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For Short Kids, No Lack of Self-Esteem

Posted By The Kid's Doctor Staff On August 18, 2009 @ 9:35 pm In Your Child | No Comments

There is good news for parents worried that their short child will be psychologically damaged from teasing, a new study gives reassurance that there will be no lasting effects from any exposure to short jokes.

The study shows that short children reported being teased only slightly more than their peers, but the teasing didn’t appear to affect their popularity or relationships with other children. The study, which appears in the September 2009 issue of Pediatrics, shows short children were no more likely than their peers to have symptoms of depression.

“The gist of our study is that parents and pediatricians should be reassured by this,” said study author Dr. Joyce Lee, an assistant professor in pediatric endocrinology at the University of Michigan in Ann Arbor. “For kids below the 10th percentile [on standardized growth charts], there didn’t seem to be any significant outcomes in terms of popularity or in peer victimization reported by the teachers.”

Dr. Lee and her colleagues did the study because many parents are concerned when their children fail to grow at a similar pace to their peers. Once medical conditions have been ruled out, parents often worry that being significantly shorter than other children the same age will have lasting social or psychological effects on their youngsters, according to the study.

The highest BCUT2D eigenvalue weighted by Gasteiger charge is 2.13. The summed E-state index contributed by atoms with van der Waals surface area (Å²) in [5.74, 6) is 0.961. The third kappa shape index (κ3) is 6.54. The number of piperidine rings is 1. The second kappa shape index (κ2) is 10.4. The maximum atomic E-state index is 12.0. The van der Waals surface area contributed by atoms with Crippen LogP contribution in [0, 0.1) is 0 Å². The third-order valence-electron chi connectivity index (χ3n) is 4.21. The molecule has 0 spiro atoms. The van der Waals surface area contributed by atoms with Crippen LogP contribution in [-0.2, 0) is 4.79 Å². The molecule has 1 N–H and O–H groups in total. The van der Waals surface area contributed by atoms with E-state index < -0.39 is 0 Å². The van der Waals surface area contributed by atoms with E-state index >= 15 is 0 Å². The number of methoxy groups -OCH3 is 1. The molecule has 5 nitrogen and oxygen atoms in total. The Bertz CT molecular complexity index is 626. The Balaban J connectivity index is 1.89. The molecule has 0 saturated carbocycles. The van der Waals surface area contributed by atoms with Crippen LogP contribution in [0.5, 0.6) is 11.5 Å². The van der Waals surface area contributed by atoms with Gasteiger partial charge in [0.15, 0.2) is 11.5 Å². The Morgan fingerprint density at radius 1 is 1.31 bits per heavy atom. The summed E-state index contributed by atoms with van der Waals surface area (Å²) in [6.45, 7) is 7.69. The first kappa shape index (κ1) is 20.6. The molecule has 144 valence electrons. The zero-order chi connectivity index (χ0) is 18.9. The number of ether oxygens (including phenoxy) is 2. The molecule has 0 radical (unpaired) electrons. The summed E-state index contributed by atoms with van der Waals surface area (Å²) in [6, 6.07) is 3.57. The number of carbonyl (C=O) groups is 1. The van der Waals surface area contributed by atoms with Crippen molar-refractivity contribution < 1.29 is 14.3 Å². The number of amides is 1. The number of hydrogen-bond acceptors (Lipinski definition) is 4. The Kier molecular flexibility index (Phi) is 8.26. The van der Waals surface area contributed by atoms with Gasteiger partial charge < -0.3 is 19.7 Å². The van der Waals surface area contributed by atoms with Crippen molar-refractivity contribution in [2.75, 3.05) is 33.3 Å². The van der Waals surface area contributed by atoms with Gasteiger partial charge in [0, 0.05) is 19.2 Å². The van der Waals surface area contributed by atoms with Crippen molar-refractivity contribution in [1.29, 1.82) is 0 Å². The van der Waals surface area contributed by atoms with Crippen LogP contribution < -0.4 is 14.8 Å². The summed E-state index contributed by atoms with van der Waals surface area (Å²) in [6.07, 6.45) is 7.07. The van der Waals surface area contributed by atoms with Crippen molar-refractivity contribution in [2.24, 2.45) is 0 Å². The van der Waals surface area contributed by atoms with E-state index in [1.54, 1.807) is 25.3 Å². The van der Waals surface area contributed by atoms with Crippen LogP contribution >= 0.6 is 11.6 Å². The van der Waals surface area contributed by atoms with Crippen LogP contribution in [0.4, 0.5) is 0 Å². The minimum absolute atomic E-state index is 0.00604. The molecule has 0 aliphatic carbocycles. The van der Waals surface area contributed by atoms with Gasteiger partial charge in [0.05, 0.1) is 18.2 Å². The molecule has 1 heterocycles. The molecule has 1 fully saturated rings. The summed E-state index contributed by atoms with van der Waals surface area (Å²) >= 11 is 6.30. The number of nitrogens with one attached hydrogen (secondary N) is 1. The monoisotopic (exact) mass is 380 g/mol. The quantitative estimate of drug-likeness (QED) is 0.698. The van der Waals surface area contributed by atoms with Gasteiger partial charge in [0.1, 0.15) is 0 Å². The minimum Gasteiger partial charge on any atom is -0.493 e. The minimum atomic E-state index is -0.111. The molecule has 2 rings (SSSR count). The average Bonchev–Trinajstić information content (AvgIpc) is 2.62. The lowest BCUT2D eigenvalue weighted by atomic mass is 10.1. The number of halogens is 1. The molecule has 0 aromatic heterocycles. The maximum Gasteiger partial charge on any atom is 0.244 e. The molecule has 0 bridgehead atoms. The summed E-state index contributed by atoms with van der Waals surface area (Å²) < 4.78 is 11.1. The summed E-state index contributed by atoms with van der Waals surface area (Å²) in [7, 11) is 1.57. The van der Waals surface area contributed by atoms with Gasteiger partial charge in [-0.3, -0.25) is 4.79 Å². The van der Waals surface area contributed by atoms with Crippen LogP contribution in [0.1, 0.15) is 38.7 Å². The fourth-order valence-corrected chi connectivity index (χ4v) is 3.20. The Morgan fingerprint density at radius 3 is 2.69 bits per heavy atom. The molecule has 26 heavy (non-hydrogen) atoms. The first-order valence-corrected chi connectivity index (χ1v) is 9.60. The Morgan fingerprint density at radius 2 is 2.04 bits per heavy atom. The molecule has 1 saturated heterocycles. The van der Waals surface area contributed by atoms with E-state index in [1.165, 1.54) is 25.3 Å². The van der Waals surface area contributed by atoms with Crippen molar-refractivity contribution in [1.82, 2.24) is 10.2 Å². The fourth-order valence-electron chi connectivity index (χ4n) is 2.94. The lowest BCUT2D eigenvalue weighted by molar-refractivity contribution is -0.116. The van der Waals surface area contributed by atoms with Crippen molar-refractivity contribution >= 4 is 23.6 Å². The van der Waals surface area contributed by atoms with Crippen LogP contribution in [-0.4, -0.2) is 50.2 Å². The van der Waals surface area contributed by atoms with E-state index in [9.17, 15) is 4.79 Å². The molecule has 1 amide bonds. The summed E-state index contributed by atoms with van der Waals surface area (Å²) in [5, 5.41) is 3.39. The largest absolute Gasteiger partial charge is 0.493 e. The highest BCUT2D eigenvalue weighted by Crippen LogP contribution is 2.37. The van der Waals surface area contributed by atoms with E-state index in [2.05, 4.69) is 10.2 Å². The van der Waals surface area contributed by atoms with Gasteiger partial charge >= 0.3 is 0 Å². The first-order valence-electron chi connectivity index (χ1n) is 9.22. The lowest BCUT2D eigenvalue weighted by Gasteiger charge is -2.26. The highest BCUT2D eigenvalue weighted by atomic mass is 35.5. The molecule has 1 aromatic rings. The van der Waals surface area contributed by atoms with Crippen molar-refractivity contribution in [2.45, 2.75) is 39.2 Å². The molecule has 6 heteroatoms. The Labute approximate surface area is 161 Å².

Lee’s study included 712 sixth-graders who were part of the National Institute of Child Health and Human Development’s Study of Early Child Care and Youth Development. The data included information from both teachers’ and children’s perceptions of peer victimization or teasing. It also included measures of depression, optimism, popularity and social support from peers.

According to Lee, the researchers found there were really no differences between short children and taller ones. The one factor where shorter children scored slightly higher was in the self-report of peer victimization. However, the teachers indicated no difference in peer victimization.

Lee said that teachers might miss out on some of the teasing, or that children might focus more on teasing. Also, short children may feel as if they’re being picked on solely because of their height. The good news, however, is that even with slightly higher levels of reported teasing, the shorter kids were still just as popular and had support from their peers, and didn’t appear depressed or less optimistic due to taunts.

As children get older, say in seventh or eighth grade, young teens may have a harder time if they’re smaller, Lee said. “Adolescence is a particular time when you have a lot of differences in growth, and one might predict it would be a little more difficult time if you’re of short stature,” she noted.

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